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RawDigger 0.9.9

Changes

  • Added an option to set selection in pixel coordinates (Menu-Selection-Set Selection by Numbers)
  • Changed the behavior of Preferences dialogue to make it more intuitive
  • Reduced the amount of memory used
  • Data Processing settings (Subtract Black and its modes, Linear Curve) now affect the RGB on-screen rendering
  • When "Masked Pixels" parameter is changed:
    • the selection area is re-calculated to preserve the selection position relative to the image (that is, selection coordinates are changed)
    • if "Masked Pixels" is turned off the selection areas that include masked pixels are deleted
  • New Preferences parameter: Use Regional settings when saving CSV/CGATS.
    • If it is switched on, the decimal separator is set in accordance to the system settings; and if decimal separator is set to period (".") in system settings - a semicolon (";") is used for separating fields in CSV/CGATS files
    • If the parameter is switched off, period (".") is used as the decimal separator, and comma (",") is used as the field separator.

Digital camera light meter calibration

RawDigger. Exposure meter calibration

Unlike film sensitivity, which can be measured using a standard procedure, the sensitivity of a digital camera is somewhat a fuzzy concept.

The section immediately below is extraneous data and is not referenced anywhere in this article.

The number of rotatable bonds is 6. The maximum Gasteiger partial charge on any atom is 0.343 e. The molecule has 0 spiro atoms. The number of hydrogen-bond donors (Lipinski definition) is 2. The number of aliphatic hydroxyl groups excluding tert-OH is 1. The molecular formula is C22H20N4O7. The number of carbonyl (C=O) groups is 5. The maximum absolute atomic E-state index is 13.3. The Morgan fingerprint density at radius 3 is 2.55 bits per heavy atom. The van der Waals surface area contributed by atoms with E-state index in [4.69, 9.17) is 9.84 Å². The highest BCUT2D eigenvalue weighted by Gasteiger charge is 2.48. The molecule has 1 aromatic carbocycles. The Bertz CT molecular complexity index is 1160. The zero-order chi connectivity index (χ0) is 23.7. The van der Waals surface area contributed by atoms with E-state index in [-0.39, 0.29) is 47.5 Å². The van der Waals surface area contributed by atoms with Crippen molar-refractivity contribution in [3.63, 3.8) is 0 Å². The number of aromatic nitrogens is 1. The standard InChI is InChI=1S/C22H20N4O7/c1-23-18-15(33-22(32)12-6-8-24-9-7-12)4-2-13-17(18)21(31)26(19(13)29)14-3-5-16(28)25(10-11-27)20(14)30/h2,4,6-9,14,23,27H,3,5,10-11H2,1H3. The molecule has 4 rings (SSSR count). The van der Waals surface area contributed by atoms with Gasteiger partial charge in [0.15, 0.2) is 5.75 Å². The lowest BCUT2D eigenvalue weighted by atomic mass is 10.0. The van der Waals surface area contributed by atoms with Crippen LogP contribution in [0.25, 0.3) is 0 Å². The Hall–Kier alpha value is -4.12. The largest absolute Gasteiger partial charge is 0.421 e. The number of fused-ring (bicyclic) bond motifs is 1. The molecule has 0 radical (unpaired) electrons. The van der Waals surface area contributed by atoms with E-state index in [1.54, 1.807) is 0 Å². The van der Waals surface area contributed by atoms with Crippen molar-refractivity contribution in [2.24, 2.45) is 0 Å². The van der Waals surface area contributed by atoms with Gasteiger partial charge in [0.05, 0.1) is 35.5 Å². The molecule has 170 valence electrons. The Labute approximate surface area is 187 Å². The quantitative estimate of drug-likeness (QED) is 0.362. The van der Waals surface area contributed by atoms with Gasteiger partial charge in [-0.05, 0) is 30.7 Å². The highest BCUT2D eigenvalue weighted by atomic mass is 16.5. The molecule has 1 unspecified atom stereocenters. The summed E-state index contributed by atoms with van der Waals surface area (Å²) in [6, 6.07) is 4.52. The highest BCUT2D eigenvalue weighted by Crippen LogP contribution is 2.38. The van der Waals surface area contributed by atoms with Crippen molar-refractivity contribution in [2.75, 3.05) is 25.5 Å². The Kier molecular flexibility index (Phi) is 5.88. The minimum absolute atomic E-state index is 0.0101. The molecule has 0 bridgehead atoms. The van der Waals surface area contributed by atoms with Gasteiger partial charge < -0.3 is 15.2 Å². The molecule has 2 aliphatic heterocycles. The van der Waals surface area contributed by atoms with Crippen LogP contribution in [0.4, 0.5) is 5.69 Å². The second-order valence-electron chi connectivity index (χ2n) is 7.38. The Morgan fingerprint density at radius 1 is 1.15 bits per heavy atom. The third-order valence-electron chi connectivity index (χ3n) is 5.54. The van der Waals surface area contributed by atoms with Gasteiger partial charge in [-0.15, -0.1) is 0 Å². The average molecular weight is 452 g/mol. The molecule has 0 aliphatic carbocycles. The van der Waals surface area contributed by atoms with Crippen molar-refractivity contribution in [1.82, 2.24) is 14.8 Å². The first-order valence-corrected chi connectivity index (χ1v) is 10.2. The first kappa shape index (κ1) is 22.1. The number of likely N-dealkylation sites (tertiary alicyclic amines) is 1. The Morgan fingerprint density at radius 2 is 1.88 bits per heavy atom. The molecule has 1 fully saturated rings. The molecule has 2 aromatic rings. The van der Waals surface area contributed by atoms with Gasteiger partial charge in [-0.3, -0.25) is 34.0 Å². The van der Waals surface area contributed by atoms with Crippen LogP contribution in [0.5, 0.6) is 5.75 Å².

Moreover, the sensitivity of the camera turns out to be a pretty random variable, and the camera manufacturers do not make it easier for the user, adding quirks of their own.

Further on we will discuss a simple method, which allows us to calibrate the exposure meter in such a way that on different cameras (or on different sensitivity settings of the same camera) the results are predictable.

Determining pixel charge capacity and amplification gains for a digital camera

Unlike its film-using predecessors, modern digital cameras present us with a challenge of a non-replaceable sensor. Due to this, the given amount of light, which falls on an element of the sensor (pixel), creates the same charge irrespective of ISO sensitivity setting resulting in an identical output signal. The response of the sensor itself depends only on the light, and not on the digital camera sensitivity (ISO) setting.

It would seem that this contradicts everyday photographic practices: if there is not much light, you have to set the sensitivity (ISO value) higher, and the picture will come out right, but if you set the sensitivity low, then it won t come out right. Lets have a closer look.

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